Last Thursday, we started our post-spring break Tax Policy Colloquium final stretch run with Emmanuel Saez's "Details Matter: The Impact of Presentation and Information on the Take-Up of Financial Incentives for Retirement Saving." The paper analyzes a large-scale real world field experiment with H&R Block in St. Louis several years back, in which randomly selected but generally lower-income customers were offered a cash incentive for establishing an IRA account with Block. Some got no incentive, a second group got a 50% match (e.g., put in $600 and Block would add $300 to the account), and a third group got a 33% credit (e.g., put in $900 and Block would send you a check for $300).
Take-up of the IRAs was generally low, even though the two incentive plans offered free money given that, despite early withdrawal penalties, one would come out ahead if one closed the account in a year. This point was not emphasized, however, and the low take-up even with incentives reinforced the difficulty of encouraging what we might think is optimal retirement saving by lower-income workers. (Either that, or else they perhaps rightly didn't like this particular savings vehicle, which had high annual fees relative to value for small accounts.)
The main finding of the study was that the match proved more popular than the credit, even though, as the above example shows, they are arithmetically equivalent IF putting down more cash now (typically out of one's refund) and waiting two weeks for a check that one then has to cash is assumed to be cost-free.
In part, people seem to have responded to the nominally larger size of a 50% match compared to a 33% credit, even though they're actually identical since the base for computing the percentages differs as between the two of them. But there's also some reason to think that people like the match structure better than the credit structure even when they're effectively identical. My proposed explanation was that the match looks like free money, while the credit looks simply like a price break, which still leaves the question of whether the price is good enough to justify a purchase. Or, hyperbolic discounting could be doing the work if people think of the match as immediately effective (though in fact it takes a couple of weeks, and one is saving the money in the account anyway) and the cash back as in the future. Neither of these is a rational explanation, of course.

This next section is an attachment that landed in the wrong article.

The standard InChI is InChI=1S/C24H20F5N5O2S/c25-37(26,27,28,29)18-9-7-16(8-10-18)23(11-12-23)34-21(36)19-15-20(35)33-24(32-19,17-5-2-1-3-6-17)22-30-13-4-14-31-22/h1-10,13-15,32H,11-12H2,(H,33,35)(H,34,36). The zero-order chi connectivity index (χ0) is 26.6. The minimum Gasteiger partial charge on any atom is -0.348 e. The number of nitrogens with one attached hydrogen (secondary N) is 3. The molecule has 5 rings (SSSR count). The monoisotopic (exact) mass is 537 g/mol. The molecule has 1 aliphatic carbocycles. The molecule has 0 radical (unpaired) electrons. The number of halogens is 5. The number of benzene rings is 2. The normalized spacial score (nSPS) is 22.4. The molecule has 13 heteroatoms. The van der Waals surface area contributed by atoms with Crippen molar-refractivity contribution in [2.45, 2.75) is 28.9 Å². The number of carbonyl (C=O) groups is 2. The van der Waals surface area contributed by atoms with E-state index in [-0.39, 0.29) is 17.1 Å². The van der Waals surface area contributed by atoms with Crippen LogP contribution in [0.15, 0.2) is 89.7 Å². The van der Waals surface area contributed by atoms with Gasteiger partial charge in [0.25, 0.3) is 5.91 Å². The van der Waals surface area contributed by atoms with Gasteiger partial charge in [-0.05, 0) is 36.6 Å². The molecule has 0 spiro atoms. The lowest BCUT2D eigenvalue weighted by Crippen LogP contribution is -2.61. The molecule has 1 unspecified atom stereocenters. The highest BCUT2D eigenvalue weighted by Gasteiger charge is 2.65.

I more generally wonder to what extent incentives (at least relative to applying the regular income tax treatment of saving) can generate the sort of retirement preparation that we believe is in most cases optimal. One is appealing to rational calculation in a setting where it's generally thought not to work so well. Beyond the use of defaults so people have to opt out of retirement saving, I think the better answer lies in a Social Security-style mandatory approach(government takes money from you now and gives it back with interest later, or else simply makes you wait for transfers later). This isn't perfect either (e.g., as Louis Kaplow notes, it can affect work incentives, given the preference for immediate consumption, even if one demonstrably gets fair value back). But I see it as more promising than the income-conditioned saver's credit or match approach that motivated the Saez experiment.